Penal Code section 190.3 (hereafter section 190.3), adopted as part of the 1978 death penalty law, states in relevant part that "the trier of fact shall consider, take into account and be guided by the aggravating and mitigating circumstances referred to in this section, and shall impose a sentence of death if the trier of fact concludes that the aggravating circumstances outweigh the mitigating circumstances."
In Brown we held that the mandatory sentencing formula of section 190.3 was not unconstitutional in itself. (40 Cal.3d at pp. 538-544.) Nevertheless, we recognized that when delivered in an instruction the unadorned statutory language might mislead the jury as to the scope of its sentencing discretion and responsibility. ( Id. at p. 544, fn. 17.) With respect to cases in which the jury had been instructed in the statutory language, we announced that we would examine each such appeal on its merits to determine whether the jury may have been misled to the defendant's prejudice. ( Ibid.) This is such a case.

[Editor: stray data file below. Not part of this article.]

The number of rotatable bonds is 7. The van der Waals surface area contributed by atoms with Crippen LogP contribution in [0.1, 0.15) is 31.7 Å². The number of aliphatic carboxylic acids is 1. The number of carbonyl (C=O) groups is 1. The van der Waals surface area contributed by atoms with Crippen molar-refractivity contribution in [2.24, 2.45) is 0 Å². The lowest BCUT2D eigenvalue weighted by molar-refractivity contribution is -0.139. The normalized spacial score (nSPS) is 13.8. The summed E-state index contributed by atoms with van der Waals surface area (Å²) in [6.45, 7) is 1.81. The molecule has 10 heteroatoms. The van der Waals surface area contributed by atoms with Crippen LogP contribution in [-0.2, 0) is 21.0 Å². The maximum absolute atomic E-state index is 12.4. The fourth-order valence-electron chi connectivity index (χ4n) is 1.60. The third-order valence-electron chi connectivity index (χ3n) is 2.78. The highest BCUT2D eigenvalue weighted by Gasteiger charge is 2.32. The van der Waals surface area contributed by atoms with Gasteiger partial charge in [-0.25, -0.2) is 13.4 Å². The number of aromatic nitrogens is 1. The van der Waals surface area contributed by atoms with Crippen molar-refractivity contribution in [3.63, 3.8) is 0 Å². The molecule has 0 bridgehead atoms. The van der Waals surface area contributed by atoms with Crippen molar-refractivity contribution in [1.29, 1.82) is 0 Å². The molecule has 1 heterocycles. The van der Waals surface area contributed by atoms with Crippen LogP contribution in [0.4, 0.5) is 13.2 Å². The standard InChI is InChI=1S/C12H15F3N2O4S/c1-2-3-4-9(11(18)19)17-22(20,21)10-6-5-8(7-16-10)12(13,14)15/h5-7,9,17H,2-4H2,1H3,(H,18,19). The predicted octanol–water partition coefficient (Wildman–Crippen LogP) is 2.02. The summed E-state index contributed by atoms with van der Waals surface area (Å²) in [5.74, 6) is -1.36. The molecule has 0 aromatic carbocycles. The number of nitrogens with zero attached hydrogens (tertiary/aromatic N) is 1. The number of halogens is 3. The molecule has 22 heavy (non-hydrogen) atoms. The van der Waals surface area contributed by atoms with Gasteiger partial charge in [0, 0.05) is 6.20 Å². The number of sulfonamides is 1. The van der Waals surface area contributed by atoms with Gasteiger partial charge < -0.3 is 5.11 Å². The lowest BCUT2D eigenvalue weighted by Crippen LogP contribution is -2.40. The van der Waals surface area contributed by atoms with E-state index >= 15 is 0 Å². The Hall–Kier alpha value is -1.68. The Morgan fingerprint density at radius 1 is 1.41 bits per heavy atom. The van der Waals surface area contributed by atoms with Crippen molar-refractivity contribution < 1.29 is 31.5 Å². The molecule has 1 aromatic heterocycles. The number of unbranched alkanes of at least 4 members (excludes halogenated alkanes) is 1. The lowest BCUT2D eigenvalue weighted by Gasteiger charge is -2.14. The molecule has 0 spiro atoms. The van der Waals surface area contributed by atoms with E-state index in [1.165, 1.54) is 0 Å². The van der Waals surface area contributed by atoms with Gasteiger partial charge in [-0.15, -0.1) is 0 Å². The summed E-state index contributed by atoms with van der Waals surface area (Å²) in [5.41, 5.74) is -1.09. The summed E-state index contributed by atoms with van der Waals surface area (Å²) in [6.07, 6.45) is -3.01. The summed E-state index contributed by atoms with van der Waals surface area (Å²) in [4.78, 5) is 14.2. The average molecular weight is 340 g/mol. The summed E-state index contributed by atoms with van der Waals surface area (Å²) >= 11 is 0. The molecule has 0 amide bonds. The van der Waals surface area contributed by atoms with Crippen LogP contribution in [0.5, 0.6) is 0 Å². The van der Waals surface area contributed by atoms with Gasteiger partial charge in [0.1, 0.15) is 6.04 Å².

Our concerns in Brown were essentially two. The first was that the unamplified language of section 190.3 might mislead the jury as to the nature of the weighing process: "In [its] context, the word `weighing' is a metaphor for a process which by nature is incapable of precise description. The word connotes a mental balancing process, but certainly not one which calls for a mere mechanical counting of factors on each side of the imaginary `scale,' or the arbitrary assignment of `weights' to any of them. Each juror is free to assign whatever moral or sympathetic value he deems appropriate to each and all of the various factors he is permitted to consider. . . ." (40 Cal.3d at p. 541.)